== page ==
Long-discussed plans for returning passenger rail service to Florida's East Coast got new life from an Amtrak report that ranks the dormant West Palm Beach-Jacksonville segment as "the most promising initiative for expansion."
Passenger service on the 350-mile coastal stretch was abandoned in 1968. Amtrak trains currently run between Miami and West Palm Beach, then connect with Jacksonville via an inland route through Orlando.
Florida East Coast Railway and local communities have been investigating a return to passenger service for several years, and this week's Amtrak report was hailed as a significant step.
This is great news and reinforces what we know about the project. Passenger service on the FEC corridor will create economic development opportunities from Jacksonville to Miami -- boosting tourism, helping the cruise ship industry, and directly benefiting key destinations like Daytonas International Speedway," said Doug Smith, a Martin County commissioner.
"It will also help the work force to migrate along the coast, helping regional businesses expand and become more successful," Smith said.
But there's still a long way to go before the concept can become reality.
Amtrak's preliminary analyses suggest splitting the current Silver Star line at Jacksonville and operating a separate section of the train to Miami via the FEC to supplement the Silver Star's current Jacksonville-Orlando/Tampa-Miami service.
Operating a section of the Silver Star over the FEC tracks is projected to attract more than 100,000 new riders and increase revenues by $7.9 million annually.
"Since projected revenues would slightly exceed the anticipated additional operating costs, the route's financial performance would improve as well," the Amtrak report stated.
But running a section of the Silver Star over the FEC tracks is not included in the plan "because it cannot be implemented at this time," the report added.
The study cautioned that "significant capital funding would be required for rail infrastructure upgrades on the FEC route, including additional equipment,
mobilization costs, and other necessary investments."
"In addition, Florida DOT, which owns the rail line between West Palm Beach and Miami, over which additional service routed via FEC would operate, is prohibited by Florida law from entering into the liability apportionment arrangements that Amtrak has with nearly all of its host railroads.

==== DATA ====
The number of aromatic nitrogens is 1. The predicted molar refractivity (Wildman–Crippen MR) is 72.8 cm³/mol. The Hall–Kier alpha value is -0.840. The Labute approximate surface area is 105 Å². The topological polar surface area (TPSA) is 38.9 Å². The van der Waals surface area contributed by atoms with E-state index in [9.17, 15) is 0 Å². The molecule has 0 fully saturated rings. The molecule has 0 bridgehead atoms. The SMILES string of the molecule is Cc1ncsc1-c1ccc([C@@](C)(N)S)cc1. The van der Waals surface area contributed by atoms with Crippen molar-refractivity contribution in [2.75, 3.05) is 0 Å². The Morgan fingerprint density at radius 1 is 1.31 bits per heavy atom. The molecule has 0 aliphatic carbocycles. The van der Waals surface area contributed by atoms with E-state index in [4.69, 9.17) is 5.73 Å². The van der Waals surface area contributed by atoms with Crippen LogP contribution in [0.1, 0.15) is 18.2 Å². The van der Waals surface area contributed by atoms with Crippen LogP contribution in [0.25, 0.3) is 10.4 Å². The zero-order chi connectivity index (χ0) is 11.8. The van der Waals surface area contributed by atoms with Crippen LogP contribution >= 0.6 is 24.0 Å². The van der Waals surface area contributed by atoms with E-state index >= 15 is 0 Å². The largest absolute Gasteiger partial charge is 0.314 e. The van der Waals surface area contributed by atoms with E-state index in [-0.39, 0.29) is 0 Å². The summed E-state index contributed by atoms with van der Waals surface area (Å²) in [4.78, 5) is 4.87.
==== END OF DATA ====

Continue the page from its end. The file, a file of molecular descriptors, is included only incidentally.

"Initiation of additional Amtrak service over FDOT-owned lines would subject Amtrak to additional unacceptable liability exposure," the study concluded.
The state's current capital budget includes funding for investments to restore passenger rail service on the FEC route. The state has also committed to working with Amtrak to secure enactment of an amendment to Florida law that would allow FDOT to enter into a liability apportionment agreement with Amtrak.
FEC spokesman Husein Cumber said the railway company "looks forward to discussing the analysis with Amtrak, FDOT and the local communities, and identifying key next steps to move the project forward."
"We recognize the desire of residents to have passenger rail service on the FEC," Cumber said.
Two years ago, a consortium of eight East Coast cities sought a $268 million federal grant to resurrect the line built by turn-of-the-century industrialist Henry Flagler.
Under the initial plan, the federal funds (on an 80-20 match with the state) would have purchased new Amtrak equipment after $40 million was spent to link the TriRail and Amtrak routes in West Palm Beach and upgrade the Miami connection center.
The city of Jacksonville says it also needs $40 million to upgrade FEC tracks there.
Though funding is evermore problematic in Tallahassee and Washington, coastal communities continue to view Amtrak service as a powerful economic-development engine for the short- and long-term.
"It will implement redevelopment plans, promote 'stay-cations,' increase local spending and provide immediate construction jobs," said Kathy Meehan, vice mayor of Melbourne and a member of Melbourne Main Street.
"We need this economic development investment now, and Amtraks announcement gives us a chance to move forward immediately.
Nancy Sikes-Kline, a St. Augustine city commissioner, recalled that Flagler brought the first train into that historic city in the late 1800s.
"Were more than ready for it to return," she said. "We have more than 6 million annual visitors and as we near our 450th anniversary celebration, we expect that number to grow substantially."
Contact Kenric Ward at firstname.lastname@example.org or at (772) 801-5341.